“That’s a secret, I’m sorry,” he says to most questions we ask him during our brief press conference.
“Nismo is currently present in three markets: Europe, USA and Japan,” Tamura-san tells us. “We are preparing to launch in other markets globally and bring our range of vehicles to those markets. It’s important for Nissan, for Nismo, and it is something we have been working on for some time.”
As we’ve seen in Australia though, the launch of the Nismo brand has dragged on somewhat.
While Nismo is an important part of Tamura-san’s brief, its the GT-R that everyone wants to know about. Pressed on whether the Vision 2020 Concept is in fact the next GT-R, Tamura-san is non-committal, despite admitting that these concepts very often do become the production car.
He also reminds us that the driveline that came into production in the twin-turbo 300ZX had been shown in a concept car some years before. Will the Vision 2020 Concept’s hybrid drivetrain feature in the next GT-R? Tamura-san won’t commit to an answer on that either.
“If you take a look at the concept we showed in 2001, for example, you can see a lot of that in the current GT-R,” he says. “Sometimes these design models aren’t entirely accurate and, despite having our spiritual DNA within them, things need to be changed to make it to production. We need time to work on and release the evolutionary upgrades - not just for the styling but also the mechanical underpinnings and the engineering.”
It seems, then, that the Vision 2020 Concept is at the very least a window into Nissan and Nismo’s future regarding the new GT-R. Tamura-san is also unwilling to admit that the new GT-R’s release has been delayed by rumoured issues with crash testing in the US specifically, and simply reiterates that engineering work takes time.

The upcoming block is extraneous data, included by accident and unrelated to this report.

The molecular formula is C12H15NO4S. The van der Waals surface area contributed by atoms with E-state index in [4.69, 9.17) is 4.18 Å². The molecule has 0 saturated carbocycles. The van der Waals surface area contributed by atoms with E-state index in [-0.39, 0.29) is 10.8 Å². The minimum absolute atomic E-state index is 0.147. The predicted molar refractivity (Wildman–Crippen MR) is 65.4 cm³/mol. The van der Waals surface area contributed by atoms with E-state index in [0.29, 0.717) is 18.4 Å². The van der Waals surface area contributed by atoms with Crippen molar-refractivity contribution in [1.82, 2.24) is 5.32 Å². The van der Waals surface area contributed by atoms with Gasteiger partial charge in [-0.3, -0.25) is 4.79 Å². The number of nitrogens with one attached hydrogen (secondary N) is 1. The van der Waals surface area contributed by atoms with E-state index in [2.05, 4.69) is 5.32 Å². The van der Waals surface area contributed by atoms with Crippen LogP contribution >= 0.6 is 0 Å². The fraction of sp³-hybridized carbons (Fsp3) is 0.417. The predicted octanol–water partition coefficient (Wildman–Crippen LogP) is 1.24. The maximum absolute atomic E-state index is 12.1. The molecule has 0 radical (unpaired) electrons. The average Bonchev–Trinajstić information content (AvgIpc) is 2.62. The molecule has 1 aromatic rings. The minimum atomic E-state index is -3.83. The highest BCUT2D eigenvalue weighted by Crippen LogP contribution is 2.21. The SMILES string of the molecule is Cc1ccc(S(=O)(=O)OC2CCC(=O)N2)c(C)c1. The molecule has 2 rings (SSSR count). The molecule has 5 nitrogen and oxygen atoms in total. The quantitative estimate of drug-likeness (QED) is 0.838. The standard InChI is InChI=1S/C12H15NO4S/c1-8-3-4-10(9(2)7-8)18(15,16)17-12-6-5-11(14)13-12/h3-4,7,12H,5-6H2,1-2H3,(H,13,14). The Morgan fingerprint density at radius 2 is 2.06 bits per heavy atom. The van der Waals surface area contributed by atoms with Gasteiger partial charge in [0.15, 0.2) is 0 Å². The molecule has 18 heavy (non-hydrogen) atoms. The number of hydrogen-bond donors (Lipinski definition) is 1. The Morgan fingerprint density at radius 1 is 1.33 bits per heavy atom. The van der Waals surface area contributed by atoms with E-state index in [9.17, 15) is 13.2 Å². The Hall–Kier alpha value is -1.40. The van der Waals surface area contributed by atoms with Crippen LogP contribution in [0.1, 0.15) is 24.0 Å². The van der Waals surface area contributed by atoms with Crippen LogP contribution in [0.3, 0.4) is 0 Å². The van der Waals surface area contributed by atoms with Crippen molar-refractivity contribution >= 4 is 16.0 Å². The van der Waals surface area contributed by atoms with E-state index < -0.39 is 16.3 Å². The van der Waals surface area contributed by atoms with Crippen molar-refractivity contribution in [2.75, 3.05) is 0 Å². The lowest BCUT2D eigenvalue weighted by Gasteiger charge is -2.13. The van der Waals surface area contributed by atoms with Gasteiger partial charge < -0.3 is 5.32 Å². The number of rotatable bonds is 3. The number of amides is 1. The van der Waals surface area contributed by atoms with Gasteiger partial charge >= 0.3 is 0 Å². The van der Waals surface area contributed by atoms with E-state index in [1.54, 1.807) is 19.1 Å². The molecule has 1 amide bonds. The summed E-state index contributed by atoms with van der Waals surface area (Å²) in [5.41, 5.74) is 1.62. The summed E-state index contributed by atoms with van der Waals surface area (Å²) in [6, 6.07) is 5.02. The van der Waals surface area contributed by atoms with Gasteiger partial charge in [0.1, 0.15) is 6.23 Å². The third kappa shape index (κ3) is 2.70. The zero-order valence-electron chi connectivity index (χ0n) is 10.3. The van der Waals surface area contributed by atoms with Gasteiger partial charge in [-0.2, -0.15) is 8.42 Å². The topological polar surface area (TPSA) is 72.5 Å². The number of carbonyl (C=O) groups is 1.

Shifting focus slightly, we ask the Nismo boss whether the new GT-R will be designed with a Nurburgring lap time as its most important achievement.
“There is a limit to how far we can push that kind of development,” he says. “Firstly, the GT-R is a road car, so no matter how fast we want it to be, it has to be usable for the road for customers.
"Secondly, you can make a hybrid car go however fast you like around the Nurburgring, but the development costs might mean that car will end up costing the customer a million dollars or more. Will anyone pay one million dollars for a GT-R?”
We also ask Tamura-san whether the 370Z is the last hurrah for the reborn Z car.
“At some time, everybody has to die,” he says. “When, we don’t know. There have been stories about the Z Car dying, and stories about a new version being released soon.
"Neither is true. These details are only in my head and no one at Nissan has said anything about any of this to journalists. No one knows about these things.
"The Z car will not die while I am working at Nissan though.”
Whatever the future holds for Nismo, though, one thing is certain. Australian fans of the tuning arm of Nissan have to wait a little longer for it to launch locally.